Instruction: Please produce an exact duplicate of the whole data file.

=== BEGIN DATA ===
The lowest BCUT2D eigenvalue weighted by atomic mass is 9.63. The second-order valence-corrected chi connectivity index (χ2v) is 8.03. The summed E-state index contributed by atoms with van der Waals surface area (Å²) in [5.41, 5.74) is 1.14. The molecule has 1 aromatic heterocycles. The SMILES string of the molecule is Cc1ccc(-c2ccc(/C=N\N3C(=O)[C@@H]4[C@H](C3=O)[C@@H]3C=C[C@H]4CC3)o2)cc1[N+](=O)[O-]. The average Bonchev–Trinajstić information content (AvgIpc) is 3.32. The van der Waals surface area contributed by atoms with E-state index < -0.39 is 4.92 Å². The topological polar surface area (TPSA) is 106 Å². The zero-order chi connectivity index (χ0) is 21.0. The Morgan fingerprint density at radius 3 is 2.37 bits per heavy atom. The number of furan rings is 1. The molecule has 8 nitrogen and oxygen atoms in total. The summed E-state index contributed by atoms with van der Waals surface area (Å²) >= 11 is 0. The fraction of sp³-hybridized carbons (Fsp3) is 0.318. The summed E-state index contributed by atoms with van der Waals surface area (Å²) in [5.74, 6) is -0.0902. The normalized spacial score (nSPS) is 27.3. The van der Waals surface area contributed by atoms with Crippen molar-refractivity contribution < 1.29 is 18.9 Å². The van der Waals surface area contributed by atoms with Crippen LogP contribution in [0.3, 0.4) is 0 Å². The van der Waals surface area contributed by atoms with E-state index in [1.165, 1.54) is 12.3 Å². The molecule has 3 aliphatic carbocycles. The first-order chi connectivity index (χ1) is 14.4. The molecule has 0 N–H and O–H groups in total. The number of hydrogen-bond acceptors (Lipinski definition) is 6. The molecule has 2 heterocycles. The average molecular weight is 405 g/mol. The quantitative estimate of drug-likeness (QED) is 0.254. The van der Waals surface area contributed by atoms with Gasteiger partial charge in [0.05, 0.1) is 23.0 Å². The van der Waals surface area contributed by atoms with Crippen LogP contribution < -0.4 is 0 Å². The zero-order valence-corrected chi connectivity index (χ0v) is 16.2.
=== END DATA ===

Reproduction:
The lowest BCUT2D eigenvalue weighted by atomic mass is 9.63. The second-order valence-corrected chi connectivity index (χ2v) is 8.03. The summed E-state index contributed by atoms with van der Waals surface area (Å²) in [5.41, 5.74) is 1.14. The molecule has 1 aromatic heterocycles. The SMILES string of the molecule is Cc1ccc(-c2ccc(/C=N\N3C(=O)[C@@H]4[C@H](C3=O)[C@@H]3C=C[C@H]4CC3)o2)cc1[N+](=O)[O-]. The average Bonchev–Trinajstić information content (AvgIpc) is 3.32. The van der Waals surface area contributed by atoms with E-state index < -0.39 is 4.92 Å². The topological polar surface area (TPSA) is 106 Å². The zero-order chi connectivity index (χ0) is 21.0. The Morgan fingerprint density at radius 3 is 2.37 bits per heavy atom. The number of furan rings is 1. The molecule has 8 nitrogen and oxygen atoms in total. The summed E-state index contributed by atoms with van der Waals surface area (Å²) >= 11 is 0. The fraction of sp³-hybridized carbons (Fsp3) is 0.318. The summed E-state index contributed by atoms with van der Waals surface area (Å²) in [5.74, 6) is -0.0902. The normalized spacial score (nSPS) is 27.3. The van der Waals surface area contributed by atoms with Crippen molar-refractivity contribution < 1.29 is 18.9 Å². The van der Waals surface area contributed by atoms with Crippen LogP contribution in [0.3, 0.4) is 0 Å². The van der Waals surface area contributed by atoms with E-state index in [1.165, 1.54) is 12.3 Å². The molecule has 3 aliphatic carbocycles. The first-order chi connectivity index (χ1) is 14.4. The molecule has 0 N–H and O–H groups in total. The number of hydrogen-bond acceptors (Lipinski definition) is 6. The molecule has 2 heterocycles. The average molecular weight is 405 g/mol. The quantitative estimate of drug-likeness (QED) is 0.254. The van der Waals surface area contributed by atoms with Gasteiger partial charge in [0.05, 0.1) is 23.0 Å². The van der Waals surface area contributed by atoms with Crippen LogP contribution < -0.4 is 0 Å². The zero-order valence-corrected chi connectivity index (χ0v) is 16.2.